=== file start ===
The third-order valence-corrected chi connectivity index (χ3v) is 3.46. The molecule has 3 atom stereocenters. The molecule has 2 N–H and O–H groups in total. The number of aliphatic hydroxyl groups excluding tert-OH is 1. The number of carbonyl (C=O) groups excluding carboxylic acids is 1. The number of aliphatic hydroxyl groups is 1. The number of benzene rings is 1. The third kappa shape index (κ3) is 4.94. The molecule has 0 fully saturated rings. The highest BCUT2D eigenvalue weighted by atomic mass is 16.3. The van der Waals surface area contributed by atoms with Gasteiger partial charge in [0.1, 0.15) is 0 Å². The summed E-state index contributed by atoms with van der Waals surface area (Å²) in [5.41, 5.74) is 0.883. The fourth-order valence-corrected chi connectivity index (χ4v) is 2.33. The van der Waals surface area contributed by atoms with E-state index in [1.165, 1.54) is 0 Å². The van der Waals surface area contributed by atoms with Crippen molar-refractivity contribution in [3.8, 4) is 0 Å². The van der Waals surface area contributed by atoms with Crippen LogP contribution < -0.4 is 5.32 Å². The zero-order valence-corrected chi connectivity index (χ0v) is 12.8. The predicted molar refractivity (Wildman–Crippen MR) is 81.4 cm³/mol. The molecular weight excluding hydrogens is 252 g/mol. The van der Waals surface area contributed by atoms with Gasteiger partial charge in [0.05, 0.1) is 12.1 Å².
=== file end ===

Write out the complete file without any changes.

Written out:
The third-order valence-corrected chi connectivity index (χ3v) is 3.46. The molecule has 3 atom stereocenters. The molecule has 2 N–H and O–H groups in total. The number of aliphatic hydroxyl groups excluding tert-OH is 1. The number of carbonyl (C=O) groups excluding carboxylic acids is 1. The number of aliphatic hydroxyl groups is 1. The number of benzene rings is 1. The third kappa shape index (κ3) is 4.94. The molecule has 0 fully saturated rings. The highest BCUT2D eigenvalue weighted by atomic mass is 16.3. The van der Waals surface area contributed by atoms with Gasteiger partial charge in [0.1, 0.15) is 0 Å². The summed E-state index contributed by atoms with van der Waals surface area (Å²) in [5.41, 5.74) is 0.883. The fourth-order valence-corrected chi connectivity index (χ4v) is 2.33. The van der Waals surface area contributed by atoms with E-state index in [1.165, 1.54) is 0 Å². The van der Waals surface area contributed by atoms with Crippen molar-refractivity contribution in [3.8, 4) is 0 Å². The van der Waals surface area contributed by atoms with Crippen LogP contribution < -0.4 is 5.32 Å². The zero-order valence-corrected chi connectivity index (χ0v) is 12.8. The predicted molar refractivity (Wildman–Crippen MR) is 81.4 cm³/mol. The molecular weight excluding hydrogens is 252 g/mol. The van der Waals surface area contributed by atoms with Gasteiger partial charge in [0.05, 0.1) is 12.1 Å².